Irrigators make hard choices as drought continues
Much of Texas received rain near the end of June. Most got only a trace, but from 2 to 4 inches or more fell in isolated areas, according to the National Weather Service.
Nearly all the state suffers an exceptional drought, with dryland crops failing in most areas, and in some areas, irrigated crops were at risk too as producers struggled to keep up with their crops' moisture demands, according to Texas AgriLife Extension Service personnel.
"We are adding a lot more water to our crops this year than we have ever in the past, since I've been here for 25 years," said Al Nelson, Texas AgriLife Research farm services manager.
Nelson manages AgriLife Extension and AgriLife Research trials on a farm in the Brazos Valley, about 7 miles west of College Station. He also grows some production crops, mainly cotton and corn, to help defray some of the costs of running the farm. With the production crops, he's fighting the same battle with drought as commercial farmers who must make a profit, he said.
"We are way behind in our annual rainfall. Basically, this started last September when the rain just quit," Nelson said. "So we did not get the winter rain that we require in the Brazos River Valley to regenerate our subsoil moisture."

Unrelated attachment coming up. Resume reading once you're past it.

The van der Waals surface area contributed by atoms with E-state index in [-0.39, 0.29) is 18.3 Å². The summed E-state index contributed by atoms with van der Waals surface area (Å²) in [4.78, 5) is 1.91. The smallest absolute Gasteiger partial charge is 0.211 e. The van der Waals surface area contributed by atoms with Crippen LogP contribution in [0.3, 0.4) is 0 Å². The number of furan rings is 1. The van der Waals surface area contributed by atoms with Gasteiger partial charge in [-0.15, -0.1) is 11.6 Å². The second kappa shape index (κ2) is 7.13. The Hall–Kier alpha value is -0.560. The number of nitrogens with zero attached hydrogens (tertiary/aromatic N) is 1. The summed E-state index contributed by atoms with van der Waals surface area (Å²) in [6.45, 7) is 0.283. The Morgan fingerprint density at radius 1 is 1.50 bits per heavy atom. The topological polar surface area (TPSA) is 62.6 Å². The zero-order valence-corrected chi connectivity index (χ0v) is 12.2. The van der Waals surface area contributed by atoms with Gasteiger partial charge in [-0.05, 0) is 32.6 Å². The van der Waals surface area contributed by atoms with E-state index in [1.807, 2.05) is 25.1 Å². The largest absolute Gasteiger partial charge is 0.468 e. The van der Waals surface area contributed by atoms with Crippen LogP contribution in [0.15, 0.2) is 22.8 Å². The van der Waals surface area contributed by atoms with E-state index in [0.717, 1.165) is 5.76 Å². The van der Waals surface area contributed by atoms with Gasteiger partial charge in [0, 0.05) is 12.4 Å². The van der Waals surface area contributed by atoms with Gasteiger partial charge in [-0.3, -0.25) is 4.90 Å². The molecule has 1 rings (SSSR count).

In addition to increased production costs, another issue he's facing is a drawing down of the aquifer because of the increased pumping demands, Nelson said. A drop in the aquifer means much lower water pressure and higher pumping costs.
"Normally it runs at about 30 psi (pounds per square inch), but I'm only able to generate about 11 psi now," he said. "That makes us slow down our center pivot and use more electricity."
The farm's cotton will probably make a good crop though with a much narrower profit margin, Nelson said. But it's the corn crop that has really suffered from the drought. As with cotton, the subsoil moisture needed to have carried the crop through to maturity wasn't there, but corn's water demands are higher than cotton's.
"I have applied approximately 10 inches of equivalent rainfall on the corn, but it is still only about 80 to 85 percent of a normal irrigated year," Nelson said.
Compared to some parts of Texas, Nelson's corn and cotton are ahead of the game, according to AgriLife Extension county agent reports.
For example, in Lubbock County, some producers were considering abandoning portions of center pivots in order to concentrate available moisture.
"This may increase as we move closer to bloom," said Mark Brown, AgriLife Extension agent for Lubbock County. "Currently, only a few fields are near bloom. Even the irrigated crop has a low height-to-node ratio."
Steven Sparkman, AgriLife Extension agent for Hardeman County, northeast of Wichita Falls, reported that 99 percent of dryland cotton had been abandoned. And about 20 percent of irrigated cotton also was abandoned because of poor stand or loss of irrigation capacity.
More information on the current Texas drought and wildfire alerts can be found on the AgriLife Extension Agricultural Drought Task Force website at http://agrilife.tamu.edu/drought.